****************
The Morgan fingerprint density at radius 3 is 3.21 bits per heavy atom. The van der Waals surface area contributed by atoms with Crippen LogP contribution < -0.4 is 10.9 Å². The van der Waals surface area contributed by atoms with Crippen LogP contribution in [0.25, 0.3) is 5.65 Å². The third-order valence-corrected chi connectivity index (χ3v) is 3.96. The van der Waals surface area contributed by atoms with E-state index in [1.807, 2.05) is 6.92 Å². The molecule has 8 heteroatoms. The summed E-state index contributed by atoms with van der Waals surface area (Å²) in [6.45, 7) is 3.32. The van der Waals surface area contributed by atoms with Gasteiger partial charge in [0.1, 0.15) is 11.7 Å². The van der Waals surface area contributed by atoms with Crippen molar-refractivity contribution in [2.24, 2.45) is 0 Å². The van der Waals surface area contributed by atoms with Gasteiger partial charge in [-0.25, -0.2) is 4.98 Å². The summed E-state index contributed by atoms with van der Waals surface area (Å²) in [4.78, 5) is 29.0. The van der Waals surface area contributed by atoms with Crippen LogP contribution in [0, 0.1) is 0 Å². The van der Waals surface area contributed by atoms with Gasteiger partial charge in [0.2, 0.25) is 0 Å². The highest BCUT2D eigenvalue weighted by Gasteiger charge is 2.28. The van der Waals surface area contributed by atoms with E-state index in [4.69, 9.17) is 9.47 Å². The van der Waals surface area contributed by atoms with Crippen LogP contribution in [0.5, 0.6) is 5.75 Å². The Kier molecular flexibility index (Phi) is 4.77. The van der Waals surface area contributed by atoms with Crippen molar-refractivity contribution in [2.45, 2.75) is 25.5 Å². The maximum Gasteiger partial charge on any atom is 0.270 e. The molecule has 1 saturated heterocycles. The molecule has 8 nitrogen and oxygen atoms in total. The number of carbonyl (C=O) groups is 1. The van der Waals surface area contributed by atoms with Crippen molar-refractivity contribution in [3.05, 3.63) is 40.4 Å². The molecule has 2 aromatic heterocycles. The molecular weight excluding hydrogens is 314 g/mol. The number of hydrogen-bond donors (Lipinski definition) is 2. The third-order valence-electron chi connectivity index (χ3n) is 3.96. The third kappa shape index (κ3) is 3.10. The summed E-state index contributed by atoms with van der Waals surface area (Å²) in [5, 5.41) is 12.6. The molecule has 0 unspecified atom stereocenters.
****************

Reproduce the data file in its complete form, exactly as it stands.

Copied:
The Morgan fingerprint density at radius 3 is 3.21 bits per heavy atom. The van der Waals surface area contributed by atoms with Crippen LogP contribution < -0.4 is 10.9 Å². The van der Waals surface area contributed by atoms with Crippen LogP contribution in [0.25, 0.3) is 5.65 Å². The third-order valence-corrected chi connectivity index (χ3v) is 3.96. The van der Waals surface area contributed by atoms with E-state index in [1.807, 2.05) is 6.92 Å². The molecule has 8 heteroatoms. The summed E-state index contributed by atoms with van der Waals surface area (Å²) in [6.45, 7) is 3.32. The van der Waals surface area contributed by atoms with Gasteiger partial charge in [0.1, 0.15) is 11.7 Å². The van der Waals surface area contributed by atoms with Crippen molar-refractivity contribution in [2.24, 2.45) is 0 Å². The van der Waals surface area contributed by atoms with Gasteiger partial charge in [-0.25, -0.2) is 4.98 Å². The summed E-state index contributed by atoms with van der Waals surface area (Å²) in [4.78, 5) is 29.0. The van der Waals surface area contributed by atoms with Crippen LogP contribution in [0, 0.1) is 0 Å². The van der Waals surface area contributed by atoms with Gasteiger partial charge in [0.2, 0.25) is 0 Å². The highest BCUT2D eigenvalue weighted by Gasteiger charge is 2.28. The van der Waals surface area contributed by atoms with E-state index in [4.69, 9.17) is 9.47 Å². The van der Waals surface area contributed by atoms with Crippen LogP contribution in [0.5, 0.6) is 5.75 Å². The Kier molecular flexibility index (Phi) is 4.77. The van der Waals surface area contributed by atoms with Crippen molar-refractivity contribution in [2.45, 2.75) is 25.5 Å². The maximum Gasteiger partial charge on any atom is 0.270 e. The molecule has 1 saturated heterocycles. The molecule has 8 nitrogen and oxygen atoms in total. The number of carbonyl (C=O) groups is 1. The van der Waals surface area contributed by atoms with Crippen molar-refractivity contribution in [3.05, 3.63) is 40.4 Å². The molecule has 2 aromatic heterocycles. The molecular weight excluding hydrogens is 314 g/mol. The number of hydrogen-bond donors (Lipinski definition) is 2. The third-order valence-electron chi connectivity index (χ3n) is 3.96. The third kappa shape index (κ3) is 3.10. The summed E-state index contributed by atoms with van der Waals surface area (Å²) in [5, 5.41) is 12.6. The molecule has 0 unspecified atom stereocenters.